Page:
352 The jgath of ParityBlessecl One spoken these words ?e Monks, the emancipationof heart through love being practised, developed, repeated,made a vehicle and a basis, persisted in, made familiar with,well set ou foot, may be expected to produce elevSn blessings. 1What are time, eleven ? Happy he sleeps ; happy he awakes ;he ,sm no bad dreams, he is dear to men; he is dear to nonhitman beings; devas guard him ;fire, poison, and sword come notnear him; quickly he concentrates his mind; his complexion isserene ; he dies undeluded ; and (if) he penetrate no further, hego$s to Brahma's heaven" 1 [306] Unless thou wilt extinguish 3(the fires in) thy heart, thou wilt become an outsider to theseblessings."If he is still unable to quench 3 his heart, he should makean analysis of elements. How ? " My good recluse! Ingetting angry with this man, with what art thou angry ?Art thou angry with the hairs on the head ? or with the hairsof the body, nails . . . urine ? Or art thou angry with theearthy element, the watery element, the heat element, thewind element in the hairs, and so on ? Or, with the aggregateof matter or the aggregate of feeling, of perception, of activities,of consciousness. Or art thou angry with the sense-organ ofsight, of visible objects ... of mind, of things ? Or art thouangry with the element of seeing, of visible objects, of visualcognition . . . with the element of mind, of things, of mindcognition? When he analyses the elements thus", there is noplace for anger as there is none for a mustard seed on the pointof an awl, or for a painted picture in the sky.If he is unable to analyze the elements, he should performthe sharing of gifts: he should give to another what belongs tohimself, receive what belongs to another. And if another isimpure in livelihood and has property he has no right to have,he should give from his own. If he does so, his hatred of thatperson must certainly subside. And the anger of the other1 Discussed in Questions of Milinda 1, 279.2 AngvMara v, 342. Cf. Jataka, ii, 60 {Araha-jataha\ which leavesout " he is dear to non-human beings."3 nibbapeti. *


1 By a senior monk who apparently was not a friend.2 By accepting it as a gift.3 Tiled says that it is the donors who raise their heads {i.e. get praisefor the gift) and the receivers who bow to them respectfully.23IX.—Exposition of the Divine States 353man which has been pursuing him since past existences subsidesthat very moment. Pindapatika the Elder had been ousted 1from his bed three times at Cittalapabbata Monastery. " Sir,this bowl wofth eight pieces of money was given by my mother,the lay-sister. It is a righteous gift. Please make meritfor a great lay-sister," 2 —so saying, he gave the bowl to thesenior monk. So powerful is this alms-giving. And thishas been said:—" Alms-giving tames untamed men,Effects its purpose everywhere.By gifts and speaking kindly words,Men raise their heads, while others bow? n[307] Thus, with hatred dispelled, he should direct thoughtsof love towards his enemy just as he does towards a dear person,a very dear friend, or a neutral person. Then after exercisinglove repeatedly and producing an even mind towards the four,namely, himself, the loved one, the neutral person, the enemy,he should break down the barriers, of which this is the characteristic:Suppose that while this person, together with theother three, the loved one, the neutral person, and the enemy,was seated in a certain place, thieves came and demanded," Sir, give us a monk," and being asked the reason why,they were to say that they meant to kill him, and taking theblood of his throat, make an offering of it. Suppose that ofthe four persons, the monk were to think, " Let them seizethis one or that one/ 5 the breaking down of the barrier wouldnot be accomplished. Neither would it be accomplished werehe also to think, " Let them seize me, not the other three."Why? Because he wishes harm to him whose capture hedesires, and seeks the welfare of the others. But when hesees none out of the four that he would like to deliver to thethieves, he produces an even mind towards himself and theother three, and breaks down the barriers. Wherefore saidthe Ancients:—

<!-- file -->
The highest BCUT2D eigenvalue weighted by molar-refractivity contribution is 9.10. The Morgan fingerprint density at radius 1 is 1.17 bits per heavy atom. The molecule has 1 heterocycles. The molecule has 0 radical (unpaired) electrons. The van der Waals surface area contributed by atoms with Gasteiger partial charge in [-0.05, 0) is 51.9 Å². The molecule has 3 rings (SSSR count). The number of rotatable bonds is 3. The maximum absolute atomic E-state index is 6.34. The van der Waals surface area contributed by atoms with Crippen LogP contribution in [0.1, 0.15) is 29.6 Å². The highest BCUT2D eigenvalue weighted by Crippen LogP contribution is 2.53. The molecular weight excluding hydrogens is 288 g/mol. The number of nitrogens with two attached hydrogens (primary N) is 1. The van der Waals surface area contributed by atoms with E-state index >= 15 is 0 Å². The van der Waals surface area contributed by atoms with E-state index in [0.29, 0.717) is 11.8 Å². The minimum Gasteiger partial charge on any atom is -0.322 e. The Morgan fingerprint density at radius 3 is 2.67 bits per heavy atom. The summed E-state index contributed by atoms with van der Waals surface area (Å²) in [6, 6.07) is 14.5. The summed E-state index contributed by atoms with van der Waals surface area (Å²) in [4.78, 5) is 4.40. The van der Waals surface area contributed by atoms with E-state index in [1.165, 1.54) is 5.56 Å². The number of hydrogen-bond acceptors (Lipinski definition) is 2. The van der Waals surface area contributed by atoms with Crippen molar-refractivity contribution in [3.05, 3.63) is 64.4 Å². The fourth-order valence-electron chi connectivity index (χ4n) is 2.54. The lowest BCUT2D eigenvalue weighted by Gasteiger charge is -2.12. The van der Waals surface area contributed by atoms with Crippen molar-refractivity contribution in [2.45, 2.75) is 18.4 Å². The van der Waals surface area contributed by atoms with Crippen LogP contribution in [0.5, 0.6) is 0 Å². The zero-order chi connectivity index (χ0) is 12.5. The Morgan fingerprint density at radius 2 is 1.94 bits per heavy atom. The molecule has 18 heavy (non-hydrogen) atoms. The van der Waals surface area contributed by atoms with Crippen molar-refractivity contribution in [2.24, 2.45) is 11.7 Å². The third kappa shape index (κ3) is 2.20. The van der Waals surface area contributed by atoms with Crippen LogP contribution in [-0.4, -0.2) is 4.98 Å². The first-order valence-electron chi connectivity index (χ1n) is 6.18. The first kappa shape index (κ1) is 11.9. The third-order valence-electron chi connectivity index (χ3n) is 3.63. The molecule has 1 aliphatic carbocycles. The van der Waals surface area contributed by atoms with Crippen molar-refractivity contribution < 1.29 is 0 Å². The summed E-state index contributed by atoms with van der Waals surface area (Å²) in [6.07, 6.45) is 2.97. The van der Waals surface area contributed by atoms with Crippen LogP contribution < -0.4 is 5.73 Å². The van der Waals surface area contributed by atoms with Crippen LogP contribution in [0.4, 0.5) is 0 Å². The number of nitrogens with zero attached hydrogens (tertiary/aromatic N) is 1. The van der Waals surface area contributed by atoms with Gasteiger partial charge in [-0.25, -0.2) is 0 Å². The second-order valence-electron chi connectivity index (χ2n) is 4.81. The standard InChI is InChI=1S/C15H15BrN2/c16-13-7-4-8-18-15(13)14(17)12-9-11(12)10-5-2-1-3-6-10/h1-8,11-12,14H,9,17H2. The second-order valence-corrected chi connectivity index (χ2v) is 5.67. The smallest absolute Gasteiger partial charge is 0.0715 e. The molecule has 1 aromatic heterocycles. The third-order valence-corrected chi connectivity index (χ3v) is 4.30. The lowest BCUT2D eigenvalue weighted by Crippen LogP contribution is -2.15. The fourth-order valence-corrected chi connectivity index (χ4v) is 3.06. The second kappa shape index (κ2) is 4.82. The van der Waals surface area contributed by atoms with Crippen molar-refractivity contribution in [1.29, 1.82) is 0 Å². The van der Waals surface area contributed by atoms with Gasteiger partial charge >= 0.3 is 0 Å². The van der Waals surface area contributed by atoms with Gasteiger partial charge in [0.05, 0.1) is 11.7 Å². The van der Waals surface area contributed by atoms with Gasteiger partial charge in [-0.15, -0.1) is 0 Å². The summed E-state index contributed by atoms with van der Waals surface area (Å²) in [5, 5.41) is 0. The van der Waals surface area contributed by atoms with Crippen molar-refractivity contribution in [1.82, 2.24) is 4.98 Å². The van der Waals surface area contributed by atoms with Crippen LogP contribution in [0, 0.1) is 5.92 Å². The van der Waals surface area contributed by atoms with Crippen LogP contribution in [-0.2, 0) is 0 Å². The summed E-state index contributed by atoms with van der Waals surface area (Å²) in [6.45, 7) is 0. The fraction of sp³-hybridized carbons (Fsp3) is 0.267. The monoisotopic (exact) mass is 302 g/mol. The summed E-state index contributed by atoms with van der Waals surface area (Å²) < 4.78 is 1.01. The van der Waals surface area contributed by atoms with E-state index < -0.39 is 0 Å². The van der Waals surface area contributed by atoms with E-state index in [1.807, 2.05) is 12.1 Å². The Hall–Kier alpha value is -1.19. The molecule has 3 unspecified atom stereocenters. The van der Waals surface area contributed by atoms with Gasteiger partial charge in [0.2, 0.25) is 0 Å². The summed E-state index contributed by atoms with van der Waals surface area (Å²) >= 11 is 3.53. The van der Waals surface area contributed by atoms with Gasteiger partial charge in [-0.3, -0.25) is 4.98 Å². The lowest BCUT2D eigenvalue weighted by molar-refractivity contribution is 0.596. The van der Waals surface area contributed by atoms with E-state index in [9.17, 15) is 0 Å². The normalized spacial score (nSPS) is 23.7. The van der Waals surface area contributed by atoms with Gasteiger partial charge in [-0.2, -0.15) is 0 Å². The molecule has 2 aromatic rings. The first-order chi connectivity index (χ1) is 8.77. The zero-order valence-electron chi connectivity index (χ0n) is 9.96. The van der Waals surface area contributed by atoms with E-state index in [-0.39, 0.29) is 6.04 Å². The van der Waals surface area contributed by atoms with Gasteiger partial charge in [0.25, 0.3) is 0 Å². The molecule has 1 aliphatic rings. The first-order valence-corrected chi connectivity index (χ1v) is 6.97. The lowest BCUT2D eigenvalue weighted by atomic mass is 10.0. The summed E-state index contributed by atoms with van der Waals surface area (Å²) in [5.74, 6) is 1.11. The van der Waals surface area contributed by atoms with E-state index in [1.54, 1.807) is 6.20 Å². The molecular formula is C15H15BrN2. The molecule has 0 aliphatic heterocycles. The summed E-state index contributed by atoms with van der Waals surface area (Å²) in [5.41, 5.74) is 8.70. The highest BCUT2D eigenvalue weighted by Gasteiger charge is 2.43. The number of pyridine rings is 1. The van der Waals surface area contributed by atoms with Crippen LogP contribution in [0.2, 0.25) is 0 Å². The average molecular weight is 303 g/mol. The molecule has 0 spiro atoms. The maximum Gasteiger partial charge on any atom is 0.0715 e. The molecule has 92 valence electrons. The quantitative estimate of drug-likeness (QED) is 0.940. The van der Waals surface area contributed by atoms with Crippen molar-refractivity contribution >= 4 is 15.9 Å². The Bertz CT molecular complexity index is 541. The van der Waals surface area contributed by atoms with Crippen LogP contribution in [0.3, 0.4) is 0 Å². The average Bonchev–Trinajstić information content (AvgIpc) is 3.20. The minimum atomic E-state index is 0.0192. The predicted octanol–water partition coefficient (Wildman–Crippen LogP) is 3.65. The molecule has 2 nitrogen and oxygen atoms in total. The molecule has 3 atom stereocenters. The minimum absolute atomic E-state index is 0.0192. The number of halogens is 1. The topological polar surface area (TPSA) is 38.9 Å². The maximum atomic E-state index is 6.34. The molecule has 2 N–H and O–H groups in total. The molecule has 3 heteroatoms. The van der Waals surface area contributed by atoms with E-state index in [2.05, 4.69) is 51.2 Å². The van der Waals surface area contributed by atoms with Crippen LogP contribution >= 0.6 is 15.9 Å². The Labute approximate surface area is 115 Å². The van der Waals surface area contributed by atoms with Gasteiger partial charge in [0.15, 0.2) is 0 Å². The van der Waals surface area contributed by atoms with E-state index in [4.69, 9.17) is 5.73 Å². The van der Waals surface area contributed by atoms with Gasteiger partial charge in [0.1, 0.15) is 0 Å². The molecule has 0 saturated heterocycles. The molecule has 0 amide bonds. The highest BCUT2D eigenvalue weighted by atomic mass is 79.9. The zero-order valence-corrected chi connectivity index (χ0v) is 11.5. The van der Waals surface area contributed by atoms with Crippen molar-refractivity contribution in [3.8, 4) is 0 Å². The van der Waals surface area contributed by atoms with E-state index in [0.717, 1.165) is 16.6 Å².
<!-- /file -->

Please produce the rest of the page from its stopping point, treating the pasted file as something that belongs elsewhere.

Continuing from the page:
354 The Path of Purity'"Himself, beloved,foe, indifferent one,—When he distinction sees among these four, *Welfare of living things is in his heart,But not the skill, not his to attain at will:So is it said of him. But when the monkThese four dividing lines has blotted out,And fills the world, of men and devas tooWith equal love which knows no boundaries^He is by far the greater of the two."The moment when the barriers are thus broken down, themonk attains to the sign and the access. And when, thebarriers having been broken down, he practises, develops,repeats the sign (of calm), he gets ecstasy without troubleas has been said in the Earth-device. By so much does heattain to the First Jhana which is associated with love, whichhas five factors to be put away, which is endowed with fivefactors, possesses the threefold goodness, and is fulfilled withthe ten characteristics. l And when, that having been attained,he practises, develops, repeats it as the sign, he in duecourse attains to the Second and Third Jhanas of the fourfoldsystem, the Second, Third and Fourth Jhanas of the fivefoldsystem. [308] For he by means oi one or other of these Jhanas," abides suffusing one quarter of the globe with a heart fullof love. And so the second quarter, and so the* third, and sothe fourth. And thus he abides suffusing whole-heartedly 2the whole wide world, above, below, around, and everywherewith heart full of love, far-reaching, grown great, and beyondmeasure, without enmity, without ill-will"* Such a changeof heart is accomplished by just him who has reached ecstasyby the Jhanas.And here " full of love " means, possessed of love." With heart " means, with mind." One quarter of the globe "—this is said by way of referringto one sentient being first grasped in one quarter and suffusingthe sentient beings included in that quarter.1 P. 161, above.3 Diqha ii, 186.2 Sabbattataya. *